Again, at India’s behest, US Congressman Stephen Solarz elicited the statement from Bush-administration high-level diplomat, John H. Kelly, that plebiscite was no longer possible in Kashmir.

At heart, Nehru did not care a fig for the disputed state’s constituent assembly, Indian parliament, or the United Nations.

Here is an extract of Solarz’s grilling questions and the gullible answers thereto.

Mr. Solarz: What is the position of the United States with respect to whether there should be a plebiscite?

Mr. Kelly: First of all we believe that Kashmir is disputed territory…

Mr. Solarz: Well, how did we vote upon that resolution at the U.N. back in 1949?

Mr. Kelly: In favor, Mr. Chairman.

Mr. Solarz:  Right. So at that time, we favored a plebiscite. Do we still favor a plebiscite, or not? Or is it our position now that whether or not there should be a plebiscite is a matter, which should be determined bilaterally between India and Pakistan?

Mr. Kelly:  Basically, that’s right, Mr. Chairman.

Mr. Solarz:  So we are no longer urging a plebiscite be held?

Mr. Kelly:  That’s right.

To India’s chagrin, John R. Mallot, the US State Department’s point man for South Asia in 1993, corrected Kelly’s faux pas. He told the House Foreign Affairs Sub-Committee on Asia and the Pacific on April 28, 1993, that John Kelly ‘misspoke’ in 1990 when he said that the United States no longer believed a plebiscite was necessary in South Asia. Mallot clarified that Kelly made his comment after ‘continued grilling’ by the panel’s (pro-India) chairman, Stephen J. Solarz of New York.

Read more: Op-ed: How India has been coloring the minds of the world since day one

Simmering nuclear tinder box

Avid readers may refer to Solarz-Kelly’s conversation and corrective policy action taken by the US State Department in Robert G. Wirsing’s book India, Pakistan, and the Kashmir Dispute, published by Macmillan Press Limited, London in 1994. They may also see Mushtaqur Rehman’s Divided Kashmir: Old Problems, New Opportunities for India, Pakistan and the Kashmiri People (London, Lynne Reinner Publishers, London, 1996, pp. 162-163).

Kashmir is a simmering nuclear tinderbox. There is no UNO resolution abolishing UNMOGIP role. Similarly, there is no resolution incorporating India’s volte-face that India-occupied Kashmir has acceded to India through the so-called state assembly’s resolution. The  UN’s admonition on ‘accession’ farce:  Subsequent accession resolution, passed by the occupied Kashmir’s ‘constituent assembly’ is also void. This resolution violates the Security Council’s resolutions forbidding India from going ahead with the accession farce.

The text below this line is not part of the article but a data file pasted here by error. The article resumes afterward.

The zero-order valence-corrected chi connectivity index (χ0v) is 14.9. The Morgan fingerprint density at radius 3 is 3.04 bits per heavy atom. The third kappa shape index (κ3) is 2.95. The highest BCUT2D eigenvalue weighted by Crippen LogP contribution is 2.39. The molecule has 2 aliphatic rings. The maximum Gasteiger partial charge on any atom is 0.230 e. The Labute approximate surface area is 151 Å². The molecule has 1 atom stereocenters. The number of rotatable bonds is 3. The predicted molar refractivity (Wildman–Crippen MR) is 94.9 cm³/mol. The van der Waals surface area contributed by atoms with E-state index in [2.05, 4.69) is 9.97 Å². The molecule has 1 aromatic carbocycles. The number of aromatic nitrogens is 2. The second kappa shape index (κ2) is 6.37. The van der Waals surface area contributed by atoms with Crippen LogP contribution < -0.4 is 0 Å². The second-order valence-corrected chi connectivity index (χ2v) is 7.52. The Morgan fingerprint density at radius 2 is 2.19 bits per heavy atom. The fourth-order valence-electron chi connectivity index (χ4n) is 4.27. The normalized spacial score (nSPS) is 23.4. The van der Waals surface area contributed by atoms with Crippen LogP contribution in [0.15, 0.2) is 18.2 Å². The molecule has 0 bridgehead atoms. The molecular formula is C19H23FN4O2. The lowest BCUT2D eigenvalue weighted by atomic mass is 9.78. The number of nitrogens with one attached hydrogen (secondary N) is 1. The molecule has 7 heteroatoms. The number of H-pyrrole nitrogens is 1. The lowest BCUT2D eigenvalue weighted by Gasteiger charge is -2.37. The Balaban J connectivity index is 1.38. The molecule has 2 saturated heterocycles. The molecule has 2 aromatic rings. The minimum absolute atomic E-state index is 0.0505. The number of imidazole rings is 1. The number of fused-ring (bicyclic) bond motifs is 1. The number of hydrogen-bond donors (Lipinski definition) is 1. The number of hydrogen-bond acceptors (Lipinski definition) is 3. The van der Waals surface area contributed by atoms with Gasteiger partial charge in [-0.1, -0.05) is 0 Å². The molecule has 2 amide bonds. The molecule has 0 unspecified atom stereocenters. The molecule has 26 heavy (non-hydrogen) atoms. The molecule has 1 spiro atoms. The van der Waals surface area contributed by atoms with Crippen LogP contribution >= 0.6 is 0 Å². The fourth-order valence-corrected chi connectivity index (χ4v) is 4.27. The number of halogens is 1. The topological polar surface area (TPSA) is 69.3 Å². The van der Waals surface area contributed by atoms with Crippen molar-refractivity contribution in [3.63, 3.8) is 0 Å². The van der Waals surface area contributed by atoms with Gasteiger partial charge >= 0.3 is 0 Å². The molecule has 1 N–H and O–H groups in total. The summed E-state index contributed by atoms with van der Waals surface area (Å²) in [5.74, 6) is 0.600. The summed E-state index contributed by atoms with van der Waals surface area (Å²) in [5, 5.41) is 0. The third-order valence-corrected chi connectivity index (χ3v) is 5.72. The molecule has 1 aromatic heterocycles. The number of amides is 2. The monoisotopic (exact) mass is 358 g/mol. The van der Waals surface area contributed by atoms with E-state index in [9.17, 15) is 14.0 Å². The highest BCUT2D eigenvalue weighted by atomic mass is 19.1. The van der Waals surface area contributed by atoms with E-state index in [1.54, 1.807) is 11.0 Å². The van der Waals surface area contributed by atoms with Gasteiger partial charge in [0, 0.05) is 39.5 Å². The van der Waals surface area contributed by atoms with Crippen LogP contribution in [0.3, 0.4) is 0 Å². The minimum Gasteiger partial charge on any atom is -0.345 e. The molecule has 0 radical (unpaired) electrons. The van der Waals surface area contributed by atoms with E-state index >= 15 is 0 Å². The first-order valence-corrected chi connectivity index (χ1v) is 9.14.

It is eerie that the disputed state’s assembly erects the whole architecture of India’s stand on Kashmir on the mythical ‘instrument of accession’ and its endorsement.

Aware of India’s intention to get the ‘Instrument of Accession’ rubber-stamped by the puppet assembly, the Security Council passed two resolutions to forestall the ‘foreseeable accession’ by the puppet assembly. Security Council’s Resolution No 9 of March 30, 1951 and affirmative Resolution No 122 of March 24, 1957 outlaws accession or any other action to change the status of the Jammu and Kashmir state. Sans UNintervention or third-party mediation, India’s belligerence is an open invitation to war, perhaps a nuclear Armageddon.

Till recently, the USA viewed Kashmir as a disputed state and offered mediation. Aside from Trump’s mumbo-jumbo, there appears to be not an iota of change in US official policy on Kashmir.

Despite lapse of over 70 years, India has not fulfilled its promise of a plebiscite in Kashmir. India’s attitude negates the cardinal principles in inter-state relations, that is, pacta sunt servanda ‘treaties are to be observed’ and are binding upon signatories. India qualifies as a rogue state (Noam Chomsky, rogue States). It should be shunned as a pariah and subjected to sanctions.

The UN observers submit an annual report to the UN’s secretary-general.  This report identifies Kashmir as an international problem.

Read more: Resurrected NGOs’, a dead Chairman, fake EU parliamentary statements: 15 year saga of Indian misinformation operations

Mr. Amjed Jaaved has been writing free-lance for over five decades. He has served federal and provincial governments of Pakistan for 39 years. His contributions stand published in the leading dailies and magazines at home and abroad (Nepal. Bangladesh, et. al.). He is author of eight e-books including The Myth of Accession. He knows many languages including French and Arabic. The views expressed in this article are the author’s own and do not necessarily reflect the editorial policy of Global Village Space.

Latest news